"The decision to link Aadhaar numbers to SIM cards and to enforce a regime of eKYC authentication clearly does not pass constitutional muster and must stand invalidated. All telecom services providers (TSPs) shall be directed by the Union government and by the Telecom Regulatory Authority of India (TRAI) to forthwith delete the biometric data and Aadhaar details of all subscribers, agencies or private sector operators. Moreover, this provision within two weeks. The above data and Aadhaar details shall not be used or purveyed by any TSP or any other person or agency on their behalf for any purpose whatsoever." (Page 961/962 of the SC Order)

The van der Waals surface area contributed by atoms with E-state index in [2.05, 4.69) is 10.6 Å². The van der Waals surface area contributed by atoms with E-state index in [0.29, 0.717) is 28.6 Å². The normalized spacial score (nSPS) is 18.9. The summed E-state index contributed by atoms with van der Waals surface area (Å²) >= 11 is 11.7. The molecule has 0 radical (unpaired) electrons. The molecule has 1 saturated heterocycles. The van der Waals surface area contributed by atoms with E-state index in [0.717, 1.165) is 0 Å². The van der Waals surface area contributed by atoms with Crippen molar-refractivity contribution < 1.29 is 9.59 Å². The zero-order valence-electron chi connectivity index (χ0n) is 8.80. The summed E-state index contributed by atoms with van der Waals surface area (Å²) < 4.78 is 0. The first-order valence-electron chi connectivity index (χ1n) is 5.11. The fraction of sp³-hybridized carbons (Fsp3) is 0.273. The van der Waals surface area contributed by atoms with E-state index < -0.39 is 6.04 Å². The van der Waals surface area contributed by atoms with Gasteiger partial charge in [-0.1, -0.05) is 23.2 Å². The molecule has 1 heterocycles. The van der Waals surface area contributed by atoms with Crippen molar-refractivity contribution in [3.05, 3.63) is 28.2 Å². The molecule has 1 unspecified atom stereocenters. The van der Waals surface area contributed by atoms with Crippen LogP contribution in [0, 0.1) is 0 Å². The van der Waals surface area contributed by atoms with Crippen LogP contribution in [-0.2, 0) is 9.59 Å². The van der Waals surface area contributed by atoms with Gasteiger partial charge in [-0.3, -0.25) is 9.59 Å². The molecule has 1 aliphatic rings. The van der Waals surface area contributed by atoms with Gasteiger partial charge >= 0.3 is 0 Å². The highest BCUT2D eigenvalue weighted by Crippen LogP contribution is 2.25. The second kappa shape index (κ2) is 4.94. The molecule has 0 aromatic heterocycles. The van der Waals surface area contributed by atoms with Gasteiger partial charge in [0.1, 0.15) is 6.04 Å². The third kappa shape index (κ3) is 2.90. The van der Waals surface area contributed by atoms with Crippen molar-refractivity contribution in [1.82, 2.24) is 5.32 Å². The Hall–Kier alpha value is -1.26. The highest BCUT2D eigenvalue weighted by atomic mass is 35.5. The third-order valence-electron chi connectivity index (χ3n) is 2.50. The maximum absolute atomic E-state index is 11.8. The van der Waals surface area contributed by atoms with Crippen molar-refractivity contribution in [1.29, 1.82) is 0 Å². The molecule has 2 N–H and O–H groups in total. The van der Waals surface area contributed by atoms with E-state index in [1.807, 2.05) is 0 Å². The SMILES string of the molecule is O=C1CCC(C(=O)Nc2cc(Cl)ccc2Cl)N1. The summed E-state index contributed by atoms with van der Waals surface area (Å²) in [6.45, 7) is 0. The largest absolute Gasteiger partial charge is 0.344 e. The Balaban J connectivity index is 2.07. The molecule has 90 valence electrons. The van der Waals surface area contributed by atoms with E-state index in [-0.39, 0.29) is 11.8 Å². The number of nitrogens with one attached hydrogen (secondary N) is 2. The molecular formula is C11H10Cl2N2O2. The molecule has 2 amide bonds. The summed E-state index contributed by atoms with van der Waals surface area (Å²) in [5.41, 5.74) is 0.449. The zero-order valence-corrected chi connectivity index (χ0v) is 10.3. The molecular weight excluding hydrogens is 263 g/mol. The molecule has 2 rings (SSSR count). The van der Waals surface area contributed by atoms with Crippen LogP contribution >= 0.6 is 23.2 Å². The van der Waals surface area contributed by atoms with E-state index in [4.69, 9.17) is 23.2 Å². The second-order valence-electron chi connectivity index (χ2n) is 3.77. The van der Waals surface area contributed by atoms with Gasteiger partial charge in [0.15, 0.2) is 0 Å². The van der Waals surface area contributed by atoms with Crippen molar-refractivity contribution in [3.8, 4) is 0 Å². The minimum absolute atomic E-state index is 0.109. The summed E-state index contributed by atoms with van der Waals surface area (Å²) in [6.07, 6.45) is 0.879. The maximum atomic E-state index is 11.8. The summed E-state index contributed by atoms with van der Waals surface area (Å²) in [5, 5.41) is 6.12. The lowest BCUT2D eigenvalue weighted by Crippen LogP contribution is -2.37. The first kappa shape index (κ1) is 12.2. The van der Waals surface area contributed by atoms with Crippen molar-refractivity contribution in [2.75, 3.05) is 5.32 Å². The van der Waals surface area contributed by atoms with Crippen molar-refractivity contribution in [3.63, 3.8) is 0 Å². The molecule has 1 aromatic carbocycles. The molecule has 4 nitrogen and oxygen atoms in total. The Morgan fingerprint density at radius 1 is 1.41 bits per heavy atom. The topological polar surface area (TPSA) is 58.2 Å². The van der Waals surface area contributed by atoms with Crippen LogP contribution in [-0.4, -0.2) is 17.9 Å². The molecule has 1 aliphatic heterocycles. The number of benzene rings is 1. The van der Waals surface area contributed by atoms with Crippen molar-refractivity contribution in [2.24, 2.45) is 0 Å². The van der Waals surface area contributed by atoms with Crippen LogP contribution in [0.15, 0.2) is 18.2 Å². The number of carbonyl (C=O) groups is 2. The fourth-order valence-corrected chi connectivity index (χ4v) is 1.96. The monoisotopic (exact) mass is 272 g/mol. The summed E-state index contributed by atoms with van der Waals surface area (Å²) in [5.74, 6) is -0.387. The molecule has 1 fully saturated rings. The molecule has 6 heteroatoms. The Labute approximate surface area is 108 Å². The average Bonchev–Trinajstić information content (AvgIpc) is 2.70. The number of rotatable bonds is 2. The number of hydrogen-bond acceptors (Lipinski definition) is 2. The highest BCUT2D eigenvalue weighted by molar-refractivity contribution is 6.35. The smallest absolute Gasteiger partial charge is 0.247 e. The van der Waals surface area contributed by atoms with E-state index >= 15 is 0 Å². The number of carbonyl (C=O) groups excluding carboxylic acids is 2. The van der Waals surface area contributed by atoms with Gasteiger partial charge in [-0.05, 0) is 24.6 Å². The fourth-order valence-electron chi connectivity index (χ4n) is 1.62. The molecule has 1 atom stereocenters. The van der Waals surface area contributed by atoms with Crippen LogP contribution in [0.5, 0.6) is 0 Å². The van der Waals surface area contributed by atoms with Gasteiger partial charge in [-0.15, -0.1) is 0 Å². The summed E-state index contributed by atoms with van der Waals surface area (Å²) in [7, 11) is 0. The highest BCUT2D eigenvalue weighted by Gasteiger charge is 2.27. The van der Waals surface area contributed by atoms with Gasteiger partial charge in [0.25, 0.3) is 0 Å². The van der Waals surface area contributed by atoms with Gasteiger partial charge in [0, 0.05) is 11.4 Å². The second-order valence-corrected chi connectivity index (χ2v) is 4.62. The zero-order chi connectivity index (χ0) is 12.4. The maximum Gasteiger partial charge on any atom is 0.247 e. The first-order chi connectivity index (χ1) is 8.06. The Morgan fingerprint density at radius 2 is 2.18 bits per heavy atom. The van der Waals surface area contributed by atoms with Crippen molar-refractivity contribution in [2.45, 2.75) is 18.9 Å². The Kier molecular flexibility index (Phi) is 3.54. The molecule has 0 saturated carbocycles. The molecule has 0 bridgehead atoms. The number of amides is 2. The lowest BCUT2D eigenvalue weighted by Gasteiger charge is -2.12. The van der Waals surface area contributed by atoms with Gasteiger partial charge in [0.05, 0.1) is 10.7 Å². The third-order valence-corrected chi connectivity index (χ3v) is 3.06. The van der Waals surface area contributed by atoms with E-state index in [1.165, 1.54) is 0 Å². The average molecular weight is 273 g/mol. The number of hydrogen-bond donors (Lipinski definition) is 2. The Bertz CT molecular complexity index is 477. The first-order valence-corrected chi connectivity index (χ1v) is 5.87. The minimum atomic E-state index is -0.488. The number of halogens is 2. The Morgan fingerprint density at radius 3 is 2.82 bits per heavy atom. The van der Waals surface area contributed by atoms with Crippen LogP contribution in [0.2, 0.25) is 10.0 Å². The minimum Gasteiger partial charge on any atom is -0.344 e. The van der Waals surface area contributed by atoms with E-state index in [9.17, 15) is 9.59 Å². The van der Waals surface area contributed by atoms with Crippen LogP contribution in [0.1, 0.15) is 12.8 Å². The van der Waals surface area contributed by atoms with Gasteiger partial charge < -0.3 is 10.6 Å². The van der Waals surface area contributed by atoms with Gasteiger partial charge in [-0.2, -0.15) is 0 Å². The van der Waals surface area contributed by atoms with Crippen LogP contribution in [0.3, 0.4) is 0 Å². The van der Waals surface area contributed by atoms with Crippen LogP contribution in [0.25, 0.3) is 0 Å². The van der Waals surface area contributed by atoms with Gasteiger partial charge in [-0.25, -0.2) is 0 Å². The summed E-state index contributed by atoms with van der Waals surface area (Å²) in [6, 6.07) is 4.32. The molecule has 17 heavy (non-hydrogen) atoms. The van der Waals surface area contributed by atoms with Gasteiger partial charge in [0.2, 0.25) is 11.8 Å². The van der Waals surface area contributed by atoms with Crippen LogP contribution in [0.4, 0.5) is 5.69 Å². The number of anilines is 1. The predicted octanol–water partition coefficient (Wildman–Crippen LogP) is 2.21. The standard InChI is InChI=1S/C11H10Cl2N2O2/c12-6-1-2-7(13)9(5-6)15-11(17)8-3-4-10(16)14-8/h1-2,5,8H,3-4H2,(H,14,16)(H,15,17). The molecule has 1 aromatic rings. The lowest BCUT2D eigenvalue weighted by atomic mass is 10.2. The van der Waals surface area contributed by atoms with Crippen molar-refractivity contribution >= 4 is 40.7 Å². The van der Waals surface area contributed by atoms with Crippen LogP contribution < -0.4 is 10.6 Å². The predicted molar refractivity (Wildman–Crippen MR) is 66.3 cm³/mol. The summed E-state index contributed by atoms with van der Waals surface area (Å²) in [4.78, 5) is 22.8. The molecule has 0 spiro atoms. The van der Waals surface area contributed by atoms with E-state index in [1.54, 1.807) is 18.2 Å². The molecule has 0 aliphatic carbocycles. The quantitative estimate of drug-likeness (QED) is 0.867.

The Order further said: "Insofar as Section 57 in the present form is concerned, it is susceptible to misuse inasmuch as: (a) It can be used for establishing the identity of an individual ‘for any purpose’. We read down this provision to mean that such a purpose has to be backed by law. Further, whenever any such 'law' is made, it would be subject to judicial scrutiny. (b) Such purpose is not limited pursuant to any law alone but can be done pursuant to ‘any contract to this effect’ as well. This is clearly impermissible as a contractual provision is not backed by a law and, therefore, first requirement of proportionality test is not met. (c) Apart from authorising the State, even ‘any body corporate or person’ is authorised to avail authentication services, which can be on the basis of purported agreement between an individual and such body corporate or person. Even if we presume that legislature did not intend so, the impact of the aforesaid features would be to enable commercial exploitation of an individual’s biometric and demographic information by the private entities. Thus, this part of the provision, which enables body corporate and individuals also to seek authentication, that too on the basis of a contract between the individual and such body corporate or person, would impinge upon the right to privacy of such individuals. This part of the Section, thus, is declared unconstitutional," the apex court had stated.